Louis Vuitton's Baidu Brand Zone.
Despite its recent slowdown thanks to China's decelerating GDP growth rate and government anti-corruption campaign, the Chinese luxury market remains a coveted consumer group with huge long-term potential.
Luxury in China is still growing—especially in the online sphere. The figures speak for themselves: China’s luxury e-commerce market is estimated to grow to about US$7 billion (45.3 billion yuan) by 2015. Even though the big players are already there, good newcomers with a well-designed marketing strategy would still be able to take advantage of the opportunities in the market.
A large part of a strong luxury strategy in China hinges on digital marketing. Keep reading for a list of seven important digital tools that are imperative for luxury success in the Chinese market.
Baidu Brand Zone is one of Baidu’s features that allows designing your own multimedia zone that goes ahead of every single answer on the first page when the user types a chosen specific keyword.
Choosing a keyword can be challenging, however. As said before, you can technically “choose” keywords—but you have to bid on them against other companies. If you win the auction, then those keywords are exclusively yours and unusable to other competitors. Choosing the right keywords can make this other feature very useful indeed.
What can you do with it?
You can post anything you want, from text to music or video. This is definitely a big advantage since Baidu’s search engine results page (SERP) does not allow normal websites to post anything but text in the answer page. The rule of thumb that does not change with people going online is the more attractive you are, the more people will come to you.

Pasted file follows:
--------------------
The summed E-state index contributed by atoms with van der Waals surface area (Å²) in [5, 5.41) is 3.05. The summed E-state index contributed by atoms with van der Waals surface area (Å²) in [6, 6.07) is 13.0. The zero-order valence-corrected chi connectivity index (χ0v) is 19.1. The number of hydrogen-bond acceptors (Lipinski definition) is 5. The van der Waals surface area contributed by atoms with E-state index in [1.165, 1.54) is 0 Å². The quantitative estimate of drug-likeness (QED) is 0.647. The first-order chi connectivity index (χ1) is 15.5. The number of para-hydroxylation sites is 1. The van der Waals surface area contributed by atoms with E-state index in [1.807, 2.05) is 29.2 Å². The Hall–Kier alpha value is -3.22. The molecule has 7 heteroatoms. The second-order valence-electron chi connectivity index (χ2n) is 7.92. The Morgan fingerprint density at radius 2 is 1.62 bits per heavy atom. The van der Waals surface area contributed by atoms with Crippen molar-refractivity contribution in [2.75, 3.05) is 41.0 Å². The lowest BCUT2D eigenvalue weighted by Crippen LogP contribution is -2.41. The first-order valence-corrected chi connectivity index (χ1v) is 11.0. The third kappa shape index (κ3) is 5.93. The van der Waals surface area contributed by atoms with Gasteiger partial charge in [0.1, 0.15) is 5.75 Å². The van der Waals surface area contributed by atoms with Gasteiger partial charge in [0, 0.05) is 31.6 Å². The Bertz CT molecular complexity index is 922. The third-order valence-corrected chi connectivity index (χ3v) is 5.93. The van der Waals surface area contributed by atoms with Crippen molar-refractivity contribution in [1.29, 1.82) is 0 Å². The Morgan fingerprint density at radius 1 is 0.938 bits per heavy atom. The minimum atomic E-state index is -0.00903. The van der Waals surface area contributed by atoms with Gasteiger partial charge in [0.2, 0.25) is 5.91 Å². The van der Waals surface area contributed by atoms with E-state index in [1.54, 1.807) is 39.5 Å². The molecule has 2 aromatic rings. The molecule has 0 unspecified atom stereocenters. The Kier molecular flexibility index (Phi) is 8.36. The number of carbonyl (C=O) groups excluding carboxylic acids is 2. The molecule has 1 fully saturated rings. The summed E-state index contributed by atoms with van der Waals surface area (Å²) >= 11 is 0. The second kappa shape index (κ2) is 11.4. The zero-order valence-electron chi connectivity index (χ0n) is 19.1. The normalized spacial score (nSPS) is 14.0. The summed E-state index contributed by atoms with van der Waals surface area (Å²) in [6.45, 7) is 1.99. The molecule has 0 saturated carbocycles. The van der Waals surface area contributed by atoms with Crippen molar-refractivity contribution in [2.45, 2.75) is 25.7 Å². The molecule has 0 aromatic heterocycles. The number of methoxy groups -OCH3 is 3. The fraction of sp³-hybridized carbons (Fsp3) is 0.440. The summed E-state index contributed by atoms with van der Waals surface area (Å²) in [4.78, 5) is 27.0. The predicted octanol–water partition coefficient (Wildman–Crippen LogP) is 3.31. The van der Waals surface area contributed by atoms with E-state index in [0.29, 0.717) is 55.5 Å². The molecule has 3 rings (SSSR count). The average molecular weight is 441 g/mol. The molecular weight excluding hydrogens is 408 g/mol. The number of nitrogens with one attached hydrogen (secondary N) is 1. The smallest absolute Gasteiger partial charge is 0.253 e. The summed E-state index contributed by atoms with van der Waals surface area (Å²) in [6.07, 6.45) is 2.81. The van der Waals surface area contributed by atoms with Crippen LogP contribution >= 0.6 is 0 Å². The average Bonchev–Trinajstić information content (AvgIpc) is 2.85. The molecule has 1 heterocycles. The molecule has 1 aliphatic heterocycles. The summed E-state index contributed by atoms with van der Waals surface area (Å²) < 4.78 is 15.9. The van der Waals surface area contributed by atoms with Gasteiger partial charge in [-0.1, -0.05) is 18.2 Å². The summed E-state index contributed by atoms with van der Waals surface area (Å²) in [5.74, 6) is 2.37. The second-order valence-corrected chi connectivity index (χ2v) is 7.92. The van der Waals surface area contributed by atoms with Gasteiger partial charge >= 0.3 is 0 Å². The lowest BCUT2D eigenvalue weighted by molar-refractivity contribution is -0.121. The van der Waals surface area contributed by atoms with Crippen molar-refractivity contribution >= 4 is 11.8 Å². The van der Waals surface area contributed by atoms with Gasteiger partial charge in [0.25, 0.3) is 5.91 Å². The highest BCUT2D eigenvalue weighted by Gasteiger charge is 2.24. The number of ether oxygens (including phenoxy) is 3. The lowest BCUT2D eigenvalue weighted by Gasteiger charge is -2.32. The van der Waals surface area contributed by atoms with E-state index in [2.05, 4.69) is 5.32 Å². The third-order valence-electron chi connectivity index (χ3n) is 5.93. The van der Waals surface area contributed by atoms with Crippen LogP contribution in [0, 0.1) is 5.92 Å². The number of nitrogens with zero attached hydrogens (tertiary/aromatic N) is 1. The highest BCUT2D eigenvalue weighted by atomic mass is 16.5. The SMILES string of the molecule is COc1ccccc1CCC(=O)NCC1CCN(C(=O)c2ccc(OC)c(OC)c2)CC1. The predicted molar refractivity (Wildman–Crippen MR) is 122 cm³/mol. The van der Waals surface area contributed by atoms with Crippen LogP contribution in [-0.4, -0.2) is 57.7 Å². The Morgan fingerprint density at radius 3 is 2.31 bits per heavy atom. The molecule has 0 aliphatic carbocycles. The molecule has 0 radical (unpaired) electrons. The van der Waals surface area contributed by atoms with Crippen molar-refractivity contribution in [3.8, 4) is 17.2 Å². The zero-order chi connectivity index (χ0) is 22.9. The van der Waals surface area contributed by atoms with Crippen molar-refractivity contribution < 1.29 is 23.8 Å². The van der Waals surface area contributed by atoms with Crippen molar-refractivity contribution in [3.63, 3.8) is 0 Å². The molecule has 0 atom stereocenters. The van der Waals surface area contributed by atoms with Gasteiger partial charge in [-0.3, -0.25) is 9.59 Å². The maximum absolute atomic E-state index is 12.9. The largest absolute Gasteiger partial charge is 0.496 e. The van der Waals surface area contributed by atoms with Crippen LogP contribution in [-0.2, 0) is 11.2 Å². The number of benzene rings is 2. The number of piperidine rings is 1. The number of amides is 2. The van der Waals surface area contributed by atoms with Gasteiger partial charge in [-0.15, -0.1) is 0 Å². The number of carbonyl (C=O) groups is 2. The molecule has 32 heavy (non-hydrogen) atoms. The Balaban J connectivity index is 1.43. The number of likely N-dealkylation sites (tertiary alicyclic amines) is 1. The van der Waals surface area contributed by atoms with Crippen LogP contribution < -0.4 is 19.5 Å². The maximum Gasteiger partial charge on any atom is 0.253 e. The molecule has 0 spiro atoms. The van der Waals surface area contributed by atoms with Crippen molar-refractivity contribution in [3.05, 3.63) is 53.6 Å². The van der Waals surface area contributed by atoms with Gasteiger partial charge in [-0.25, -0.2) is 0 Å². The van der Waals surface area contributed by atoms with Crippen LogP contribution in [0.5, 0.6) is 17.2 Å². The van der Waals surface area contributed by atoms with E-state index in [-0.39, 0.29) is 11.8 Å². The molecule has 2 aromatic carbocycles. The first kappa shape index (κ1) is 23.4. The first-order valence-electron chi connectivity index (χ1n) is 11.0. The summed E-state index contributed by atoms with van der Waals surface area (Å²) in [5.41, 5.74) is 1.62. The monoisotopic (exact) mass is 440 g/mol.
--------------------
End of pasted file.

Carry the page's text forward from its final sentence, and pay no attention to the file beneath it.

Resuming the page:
Therefore, having such an attractive space should significantly increase your number of potential clients.
The Baidu Brand Zone has potential doesn’t come cheap: EUR11,000 ( US$15,000) per month to have your own. That is a steep cost only a few, well-established companies could afford. However, there are much more cost efficient methods that can be used.
Selling luxury products is first and foremost selling an image. Some would even say a dream. What better is there than using those whose image is already well-established? Those epitomizing the dreams thousands even millions?
We are talking about the KOL, or key opinion leader.
There are two categories of KOL: Traditional celebrities and online celebrities. Traditional celebrities include renowned actors and singers such as Leehom Wang (王力宏). This young man has already won a Golden Melody Award (Taiwan’s Grammy) four times.
Actor and singer Leehom Wang in a Coach ad. (Coach)
These celebrities already have a high visibility in the classic media or in the social networks. Having them use or wear your products and making sure they know it, is a good way to attract their audience attention toward your brand, thus quickly increasing your number of potential customers.
In addition, there are those such as less prominent celebrities or bloggers, whose reputations in real life are outmatched compared by the ones they have online, especially on Weibo, the Chinese Twitter.
For instance, actress, TV host, and singer Xie Na (谢娜) is not one of China's most famous celebrities, but has over 50 million followers on Weibo.
Xie Na's Weibo account is larger than life.